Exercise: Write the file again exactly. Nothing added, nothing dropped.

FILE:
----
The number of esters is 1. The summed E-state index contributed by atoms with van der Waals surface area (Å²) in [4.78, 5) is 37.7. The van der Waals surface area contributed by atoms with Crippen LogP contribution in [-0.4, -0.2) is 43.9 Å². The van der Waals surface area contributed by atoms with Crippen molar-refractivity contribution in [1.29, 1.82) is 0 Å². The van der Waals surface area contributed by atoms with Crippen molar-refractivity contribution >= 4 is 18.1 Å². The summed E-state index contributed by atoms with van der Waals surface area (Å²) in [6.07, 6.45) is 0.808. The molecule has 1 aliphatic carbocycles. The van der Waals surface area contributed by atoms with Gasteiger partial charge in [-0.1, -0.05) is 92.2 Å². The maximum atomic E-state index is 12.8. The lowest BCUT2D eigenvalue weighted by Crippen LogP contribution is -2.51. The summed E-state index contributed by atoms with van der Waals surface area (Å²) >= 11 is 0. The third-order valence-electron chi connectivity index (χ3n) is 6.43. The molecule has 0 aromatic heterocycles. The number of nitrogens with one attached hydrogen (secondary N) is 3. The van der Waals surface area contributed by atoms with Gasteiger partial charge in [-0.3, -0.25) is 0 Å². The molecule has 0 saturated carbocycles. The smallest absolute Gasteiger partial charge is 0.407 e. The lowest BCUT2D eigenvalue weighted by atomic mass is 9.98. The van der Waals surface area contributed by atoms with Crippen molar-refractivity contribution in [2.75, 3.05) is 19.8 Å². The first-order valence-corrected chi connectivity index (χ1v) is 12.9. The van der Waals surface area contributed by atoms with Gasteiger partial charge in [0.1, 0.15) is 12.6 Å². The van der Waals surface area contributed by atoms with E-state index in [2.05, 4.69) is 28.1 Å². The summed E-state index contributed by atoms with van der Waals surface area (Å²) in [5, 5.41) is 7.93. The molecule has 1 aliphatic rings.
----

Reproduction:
The number of esters is 1. The summed E-state index contributed by atoms with van der Waals surface area (Å²) in [4.78, 5) is 37.7. The van der Waals surface area contributed by atoms with Crippen LogP contribution in [-0.4, -0.2) is 43.9 Å². The van der Waals surface area contributed by atoms with Crippen molar-refractivity contribution in [1.29, 1.82) is 0 Å². The van der Waals surface area contributed by atoms with Crippen molar-refractivity contribution >= 4 is 18.1 Å². The summed E-state index contributed by atoms with van der Waals surface area (Å²) in [6.07, 6.45) is 0.808. The molecule has 1 aliphatic carbocycles. The van der Waals surface area contributed by atoms with Gasteiger partial charge in [-0.1, -0.05) is 92.2 Å². The maximum atomic E-state index is 12.8. The lowest BCUT2D eigenvalue weighted by Crippen LogP contribution is -2.51. The summed E-state index contributed by atoms with van der Waals surface area (Å²) >= 11 is 0. The third-order valence-electron chi connectivity index (χ3n) is 6.43. The molecule has 0 aromatic heterocycles. The number of nitrogens with one attached hydrogen (secondary N) is 3. The van der Waals surface area contributed by atoms with Gasteiger partial charge in [-0.3, -0.25) is 0 Å². The molecule has 0 saturated carbocycles. The smallest absolute Gasteiger partial charge is 0.407 e. The lowest BCUT2D eigenvalue weighted by atomic mass is 9.98. The van der Waals surface area contributed by atoms with Crippen molar-refractivity contribution in [2.75, 3.05) is 19.8 Å². The first-order valence-corrected chi connectivity index (χ1v) is 12.9. The van der Waals surface area contributed by atoms with Gasteiger partial charge in [0.1, 0.15) is 12.6 Å². The van der Waals surface area contributed by atoms with E-state index in [2.05, 4.69) is 28.1 Å². The summed E-state index contributed by atoms with van der Waals surface area (Å²) in [5, 5.41) is 7.93. The molecule has 1 aliphatic rings.